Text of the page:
After affably introducing himself, Marty — who reminded me of my father, only five inches taller and considerably more mellow — asked what I was writing.  Tickled to talk to anyone who might be interested in hearing about my blog, I enthusiastically explained the concept behind The Local Gypsy, and began rattling off the adventures upon which I had already embarked.

As I navigated to and pointed the screen his way to give him a glimpse, Marty asked what my next activity would be.  Before the words “Lake Shrine” fully escaped my lips, he slapped the wooden table in exclamation.

Lake Shrine's "Wall-less" Temple

Umm, was it something I said?

My confusion was extinguished a moment later, however, when he extracted from his folder a black and white photo of Paramahansa Yogananda.


Paramahansa Yogananda

Paramahansa Yogananda — Indian guru, author of Autobiography of a Yogi, and founder of the worldwide spiritual organization, Self-Realization Fellowship — established Lake Shrine Temple in 1950.  A ten-acre gem located just east of the Pacific Ocean on Sunset Boulevard in the Pacific Palisades, Lake Shrine is home to astounding natural beauty: a spring-fed lake and waterfalls, countless species of trees, dazzling flowers and abundant animals, including swans, koi, turtles and dragonflies.  The lush grounds also feature the Mahatma Gandhi World Peace Memorial (where some of the famed leader’s ashes are consecrated in a 1,000-year-old Chinese sarcophagus), a “wall-less” temple, a Dutch windmill, Court of Religions, a houseboat — and, since 1996, a hilltop temple in which large group meditations and services are regularly held.  (See here for the event calendar.)

Paradise on Sunset Boulevard

Lake Shrine also happens to be nestled directly across Sunset Boulevard from Paseo Miramar, a winding road that leads to a Topanga State Park hiking trail that I frequent.  I must have laid eyes on Lake Shrine’s welcome sign close to fifty times, yet I had never turned into its parking lot.

And now, a fellow Café Bolivar lover, whom I too had seen on many occasions but had only just met, turned out to be a Lake Shrine volunteer and Yogananda devotee, offering to take me on a personal tour.

Yes, please.

And so we arranged to visit Lake Shrine together on a Thursday, in order to catch the weekly 12:00-12:30 p.m. monk-guided meditation.  As Monday turned into Tuesday, and Tuesday into Wednesday, I began to sense that, although it had taken me five years to get there, the time was ripe.

Indeed it was.

The preceding week had been extraordinarily frenetic.  My birthday, a houseguest, friends’ parties, and the final days of the World Cup kept my social calendar buzzing and liver working overtime; the penetrating and unrelenting June Gloom prevented the sun from offering calming respite and recharge.  And bubbling excitement over a new project was energetically challenged by physical exhaustion and the scratchy-throat threat of a cold.  Let’s just say that I needed to chill — badly.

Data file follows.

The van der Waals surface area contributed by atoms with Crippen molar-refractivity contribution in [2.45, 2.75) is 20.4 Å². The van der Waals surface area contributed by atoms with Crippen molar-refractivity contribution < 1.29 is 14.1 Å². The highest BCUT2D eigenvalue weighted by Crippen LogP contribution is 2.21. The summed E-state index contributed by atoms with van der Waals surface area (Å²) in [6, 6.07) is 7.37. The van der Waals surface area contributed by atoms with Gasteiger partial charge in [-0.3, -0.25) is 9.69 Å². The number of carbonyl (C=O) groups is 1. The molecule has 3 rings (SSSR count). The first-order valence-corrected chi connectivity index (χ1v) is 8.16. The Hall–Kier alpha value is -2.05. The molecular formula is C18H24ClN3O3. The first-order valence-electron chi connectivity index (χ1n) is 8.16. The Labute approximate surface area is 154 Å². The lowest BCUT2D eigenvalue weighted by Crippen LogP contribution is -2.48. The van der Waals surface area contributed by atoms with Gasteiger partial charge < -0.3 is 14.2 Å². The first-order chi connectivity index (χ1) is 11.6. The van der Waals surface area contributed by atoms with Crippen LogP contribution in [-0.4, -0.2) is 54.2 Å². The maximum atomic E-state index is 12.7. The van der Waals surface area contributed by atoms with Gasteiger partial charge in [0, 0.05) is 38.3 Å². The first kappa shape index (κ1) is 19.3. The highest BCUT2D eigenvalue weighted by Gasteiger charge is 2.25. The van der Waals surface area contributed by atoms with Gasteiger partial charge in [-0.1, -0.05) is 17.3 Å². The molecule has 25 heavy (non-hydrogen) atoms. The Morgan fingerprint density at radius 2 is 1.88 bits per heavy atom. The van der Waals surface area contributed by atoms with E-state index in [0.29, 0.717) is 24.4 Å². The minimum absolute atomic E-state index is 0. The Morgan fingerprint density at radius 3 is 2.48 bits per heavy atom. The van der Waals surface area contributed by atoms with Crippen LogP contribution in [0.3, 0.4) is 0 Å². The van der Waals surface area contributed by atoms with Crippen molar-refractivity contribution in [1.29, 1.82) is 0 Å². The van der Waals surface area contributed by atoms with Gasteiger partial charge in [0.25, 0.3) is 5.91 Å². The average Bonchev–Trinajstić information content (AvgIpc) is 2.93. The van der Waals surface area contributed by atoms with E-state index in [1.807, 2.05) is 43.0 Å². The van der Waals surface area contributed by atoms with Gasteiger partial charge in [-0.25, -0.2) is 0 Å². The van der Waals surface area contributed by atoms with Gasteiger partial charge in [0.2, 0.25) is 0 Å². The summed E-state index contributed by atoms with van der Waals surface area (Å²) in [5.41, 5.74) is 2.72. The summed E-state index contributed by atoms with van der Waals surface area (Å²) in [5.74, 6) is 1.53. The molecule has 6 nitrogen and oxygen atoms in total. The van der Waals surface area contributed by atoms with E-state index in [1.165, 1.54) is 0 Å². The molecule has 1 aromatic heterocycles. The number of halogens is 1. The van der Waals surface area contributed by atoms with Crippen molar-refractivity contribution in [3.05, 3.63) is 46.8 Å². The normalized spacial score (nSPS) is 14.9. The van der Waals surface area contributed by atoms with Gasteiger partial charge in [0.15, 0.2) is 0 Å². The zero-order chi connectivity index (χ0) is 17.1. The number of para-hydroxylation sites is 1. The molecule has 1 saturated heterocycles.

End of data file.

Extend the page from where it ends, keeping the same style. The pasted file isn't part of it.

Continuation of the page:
And that’s exactly what happened when I stepped past the “Welcome to these Meditation Gardens” sign and into the tranquil vortex that is Lake Shrine.

It was as if I had walked through an invisible doorway that sifted out all my stress and tension, and then, weightlessly, I entered another dimension full of light and color — sort of like Dorothy must have felt when she and Toto were deposited in the Land of Oz.

Turtle and Dragonfly Haven

Perhaps the most striking realization I had while gazing out on the landscape before me was that this place is actually real, and not a psychedelically inspired scene from a film.  The sights, sounds and scents were truly intoxicating.

The Court of Religions Honors the World's Principal Five: Hinduism, Buddhism, Judaism, Christianity and Islam

And I could not have been more grateful for Marty.  As we meandered down the path surrounding the lake, he enlightened me on historical points of interest; the site, for example, had been a movie set in the early days of Hollywood.  We discussed the lotus flower motif in the wall-less temples’ pinnacles and the dedication of Gandhi’s memorial.  Marty also described how he, ten years earlier, had found the Self-Realization Fellowship, and touched on Yogananda’s teachings and the ancient practice of Kriya Yoga.

Dutch Windmill Meditation Chapel

Upon reaching the Dutch windmill that had been converted into an airy chapel, we took seats and adjusted our postures in preparation for meditation.  Save for my occasional dry cough that at times frustrated my concentration and which, for a moment and the sake of others, led me to consider walking outside, the thirty minutes seemed to fly by — a bold statement, mind you, for someone as antsy as I.

Mahatma Gandhi World Peace Memorial

Following the meditation exercises, Marty graciously introduced me to the gentle monk who had guided them, and then led me up a set of stairs to the stunning hilltop temple.  Unlike many of the synagogues and churches I’ve visited, this edifice was flooded with light, and seemed to glow from within.  I made a mental note to check my schedule and return soon for a Friday night group meditation.